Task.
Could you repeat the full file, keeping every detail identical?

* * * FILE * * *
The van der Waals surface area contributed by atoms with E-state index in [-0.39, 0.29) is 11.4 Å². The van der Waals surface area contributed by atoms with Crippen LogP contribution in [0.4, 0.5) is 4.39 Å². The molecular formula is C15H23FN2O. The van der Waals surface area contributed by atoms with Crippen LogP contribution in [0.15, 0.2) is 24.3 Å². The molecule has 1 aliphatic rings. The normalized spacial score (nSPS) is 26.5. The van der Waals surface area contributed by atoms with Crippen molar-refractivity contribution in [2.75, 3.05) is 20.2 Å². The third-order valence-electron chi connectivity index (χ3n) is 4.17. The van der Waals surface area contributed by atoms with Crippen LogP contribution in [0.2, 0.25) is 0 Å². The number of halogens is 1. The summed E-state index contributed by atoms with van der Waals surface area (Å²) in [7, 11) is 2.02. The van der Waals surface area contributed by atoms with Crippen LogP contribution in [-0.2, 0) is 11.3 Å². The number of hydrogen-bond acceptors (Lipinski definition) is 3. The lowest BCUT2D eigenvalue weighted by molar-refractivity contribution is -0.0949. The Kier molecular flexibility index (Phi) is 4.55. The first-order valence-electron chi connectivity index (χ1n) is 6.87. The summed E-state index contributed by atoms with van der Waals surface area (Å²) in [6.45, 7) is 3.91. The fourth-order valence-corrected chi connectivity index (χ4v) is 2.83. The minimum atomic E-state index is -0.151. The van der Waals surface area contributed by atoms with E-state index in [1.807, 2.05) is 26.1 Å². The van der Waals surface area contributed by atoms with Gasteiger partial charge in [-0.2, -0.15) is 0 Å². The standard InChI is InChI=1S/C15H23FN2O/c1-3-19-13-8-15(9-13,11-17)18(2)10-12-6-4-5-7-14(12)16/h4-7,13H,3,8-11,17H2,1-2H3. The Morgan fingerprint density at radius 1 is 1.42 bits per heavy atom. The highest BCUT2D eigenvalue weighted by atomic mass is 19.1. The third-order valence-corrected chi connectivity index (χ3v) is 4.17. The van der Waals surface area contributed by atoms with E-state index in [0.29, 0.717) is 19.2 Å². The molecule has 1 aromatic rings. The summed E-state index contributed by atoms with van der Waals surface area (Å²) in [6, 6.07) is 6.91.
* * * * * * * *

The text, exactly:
The van der Waals surface area contributed by atoms with E-state index in [-0.39, 0.29) is 11.4 Å². The van der Waals surface area contributed by atoms with Crippen LogP contribution in [0.4, 0.5) is 4.39 Å². The molecular formula is C15H23FN2O. The van der Waals surface area contributed by atoms with Crippen LogP contribution in [0.15, 0.2) is 24.3 Å². The molecule has 1 aliphatic rings. The normalized spacial score (nSPS) is 26.5. The van der Waals surface area contributed by atoms with Crippen molar-refractivity contribution in [2.75, 3.05) is 20.2 Å². The third-order valence-electron chi connectivity index (χ3n) is 4.17. The van der Waals surface area contributed by atoms with Crippen LogP contribution in [0.2, 0.25) is 0 Å². The number of halogens is 1. The summed E-state index contributed by atoms with van der Waals surface area (Å²) in [7, 11) is 2.02. The van der Waals surface area contributed by atoms with Crippen LogP contribution in [-0.2, 0) is 11.3 Å². The number of hydrogen-bond acceptors (Lipinski definition) is 3. The lowest BCUT2D eigenvalue weighted by molar-refractivity contribution is -0.0949. The Kier molecular flexibility index (Phi) is 4.55. The first-order valence-electron chi connectivity index (χ1n) is 6.87. The summed E-state index contributed by atoms with van der Waals surface area (Å²) in [6.45, 7) is 3.91. The fourth-order valence-corrected chi connectivity index (χ4v) is 2.83. The minimum atomic E-state index is -0.151. The van der Waals surface area contributed by atoms with E-state index in [1.807, 2.05) is 26.1 Å². The van der Waals surface area contributed by atoms with Gasteiger partial charge in [-0.2, -0.15) is 0 Å². The standard InChI is InChI=1S/C15H23FN2O/c1-3-19-13-8-15(9-13,11-17)18(2)10-12-6-4-5-7-14(12)16/h4-7,13H,3,8-11,17H2,1-2H3. The Morgan fingerprint density at radius 1 is 1.42 bits per heavy atom. The highest BCUT2D eigenvalue weighted by atomic mass is 19.1. The third-order valence-corrected chi connectivity index (χ3v) is 4.17. The van der Waals surface area contributed by atoms with E-state index in [0.29, 0.717) is 19.2 Å². The molecule has 1 aromatic rings. The summed E-state index contributed by atoms with van der Waals surface area (Å²) in [6, 6.07) is 6.91.